Wednesday, March 19, 2008
Florida's Tax Swap Proposal - Eliminate School Portion of Local Property Tax in Exchange for Higher Sales Tax Rates, Fewer Exemptions and a Broader Base
On March 18, 2008, the Miami Herald reported that Florida's Taxation and Budget Reform Commission has agreed to place before Florida voters a proposal to lessen local real property taxes in that state by 1/4 to 1/3 of present amounts (a total of about $9.3 billion). The reduction occurs by eliminating the portion of the property designated by the state as being for public schools. Florida legislators say that they can only pay for this size of a property tax reduction by increasing sales tax revenues. The only way to increase sales tax revenues is by increasing the rate (Florida plans a 1 penny sales tax increase which will raise about $4 billion), reducing exemptions or expanding the base. This last issue (expanding the sales tax base) indicates that Florida will likely have a big "tax on services" fight - yet again. Here is an excerpt from the article:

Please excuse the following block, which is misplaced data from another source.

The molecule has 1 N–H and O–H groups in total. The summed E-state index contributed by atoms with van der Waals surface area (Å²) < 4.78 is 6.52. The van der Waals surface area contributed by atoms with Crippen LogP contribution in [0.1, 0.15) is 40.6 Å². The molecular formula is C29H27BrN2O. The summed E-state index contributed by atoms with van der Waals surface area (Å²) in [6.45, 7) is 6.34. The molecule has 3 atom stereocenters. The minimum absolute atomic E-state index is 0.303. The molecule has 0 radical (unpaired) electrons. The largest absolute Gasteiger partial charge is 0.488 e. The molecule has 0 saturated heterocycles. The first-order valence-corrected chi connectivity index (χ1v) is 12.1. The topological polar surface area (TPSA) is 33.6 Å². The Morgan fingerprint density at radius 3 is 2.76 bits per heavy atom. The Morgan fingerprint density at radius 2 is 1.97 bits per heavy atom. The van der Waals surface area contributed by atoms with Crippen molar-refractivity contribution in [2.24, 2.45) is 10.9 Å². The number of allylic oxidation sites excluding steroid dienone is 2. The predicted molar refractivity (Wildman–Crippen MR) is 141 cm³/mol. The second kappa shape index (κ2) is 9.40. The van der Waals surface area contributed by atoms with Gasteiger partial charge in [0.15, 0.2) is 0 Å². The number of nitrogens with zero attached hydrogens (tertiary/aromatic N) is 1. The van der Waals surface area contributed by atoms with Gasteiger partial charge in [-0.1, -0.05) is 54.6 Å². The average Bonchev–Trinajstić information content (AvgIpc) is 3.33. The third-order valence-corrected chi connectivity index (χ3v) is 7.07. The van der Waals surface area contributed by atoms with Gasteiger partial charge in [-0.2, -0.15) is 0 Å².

''We think this proposal will force the Legislature to adopt services taxes because the numbers just aren't there,'' said Allan Douglas of the National Federation of Independent Business.
Commissioner Randy Miller, a member of the Florida Retail Federation, was one of four members voting against the proposal.
''We're not doing anything here except changing who pays the bill,'' he said. If legislators were to eliminate all tax exemptions on businesses, he said, they will raise only $2.13 billion a year and will have nowhere else to go except to tax services.
Proponents of the plan argue that the elimination of one-fourth to one-third of all property taxes will spur the economy, stimulate housing sales and business growth and revive Florida's economy. That, in turn, would increase collections of other taxes such as the documentary stamp tax on real-estate transactions and the sales tax, they said.
For the entire story, see "Property-tax proposal could give South Florida big savings" in the March 18, 2008, edition of the Miami Herald.